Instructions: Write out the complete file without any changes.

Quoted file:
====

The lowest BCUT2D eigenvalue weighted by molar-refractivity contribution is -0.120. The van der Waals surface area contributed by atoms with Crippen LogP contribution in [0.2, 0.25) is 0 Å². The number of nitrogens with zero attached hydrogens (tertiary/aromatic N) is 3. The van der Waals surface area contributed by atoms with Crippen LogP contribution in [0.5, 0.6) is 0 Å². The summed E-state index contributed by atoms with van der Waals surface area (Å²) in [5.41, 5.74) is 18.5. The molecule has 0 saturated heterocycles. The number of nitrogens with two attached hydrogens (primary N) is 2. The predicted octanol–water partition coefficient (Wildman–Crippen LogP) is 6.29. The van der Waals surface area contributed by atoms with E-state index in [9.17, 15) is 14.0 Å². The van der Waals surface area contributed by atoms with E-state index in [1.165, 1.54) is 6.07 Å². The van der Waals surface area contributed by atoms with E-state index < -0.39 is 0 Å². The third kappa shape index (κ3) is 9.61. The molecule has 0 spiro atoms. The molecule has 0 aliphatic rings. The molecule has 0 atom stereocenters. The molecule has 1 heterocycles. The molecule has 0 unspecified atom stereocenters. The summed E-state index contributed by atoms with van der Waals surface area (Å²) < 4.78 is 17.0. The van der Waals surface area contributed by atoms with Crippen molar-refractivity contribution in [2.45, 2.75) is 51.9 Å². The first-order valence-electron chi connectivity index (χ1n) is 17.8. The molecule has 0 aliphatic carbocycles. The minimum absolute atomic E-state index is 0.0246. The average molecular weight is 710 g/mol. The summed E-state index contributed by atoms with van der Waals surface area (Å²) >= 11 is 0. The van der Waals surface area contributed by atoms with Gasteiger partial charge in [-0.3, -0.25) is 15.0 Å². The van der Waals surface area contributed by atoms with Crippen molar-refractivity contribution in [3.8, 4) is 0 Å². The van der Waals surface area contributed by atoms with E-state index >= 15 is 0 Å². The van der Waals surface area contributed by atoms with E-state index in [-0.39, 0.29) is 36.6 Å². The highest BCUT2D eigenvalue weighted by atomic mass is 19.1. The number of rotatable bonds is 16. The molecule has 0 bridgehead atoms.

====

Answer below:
The lowest BCUT2D eigenvalue weighted by molar-refractivity contribution is -0.120. The van der Waals surface area contributed by atoms with Crippen LogP contribution in [0.2, 0.25) is 0 Å². The number of nitrogens with zero attached hydrogens (tertiary/aromatic N) is 3. The van der Waals surface area contributed by atoms with Crippen LogP contribution in [0.5, 0.6) is 0 Å². The summed E-state index contributed by atoms with van der Waals surface area (Å²) in [5.41, 5.74) is 18.5. The molecule has 0 saturated heterocycles. The number of nitrogens with two attached hydrogens (primary N) is 2. The predicted octanol–water partition coefficient (Wildman–Crippen LogP) is 6.29. The van der Waals surface area contributed by atoms with E-state index in [9.17, 15) is 14.0 Å². The van der Waals surface area contributed by atoms with E-state index in [1.165, 1.54) is 6.07 Å². The van der Waals surface area contributed by atoms with E-state index < -0.39 is 0 Å². The third kappa shape index (κ3) is 9.61. The molecule has 0 spiro atoms. The molecule has 0 aliphatic rings. The molecule has 0 atom stereocenters. The molecule has 1 heterocycles. The molecule has 0 unspecified atom stereocenters. The summed E-state index contributed by atoms with van der Waals surface area (Å²) < 4.78 is 17.0. The van der Waals surface area contributed by atoms with Crippen molar-refractivity contribution in [2.45, 2.75) is 51.9 Å². The first-order valence-electron chi connectivity index (χ1n) is 17.8. The molecule has 0 aliphatic carbocycles. The minimum absolute atomic E-state index is 0.0246. The average molecular weight is 710 g/mol. The summed E-state index contributed by atoms with van der Waals surface area (Å²) >= 11 is 0. The van der Waals surface area contributed by atoms with Gasteiger partial charge in [-0.3, -0.25) is 15.0 Å². The van der Waals surface area contributed by atoms with Crippen molar-refractivity contribution in [3.8, 4) is 0 Å². The van der Waals surface area contributed by atoms with E-state index >= 15 is 0 Å². The van der Waals surface area contributed by atoms with E-state index in [-0.39, 0.29) is 36.6 Å². The highest BCUT2D eigenvalue weighted by atomic mass is 19.1. The number of rotatable bonds is 16. The molecule has 0 bridgehead atoms.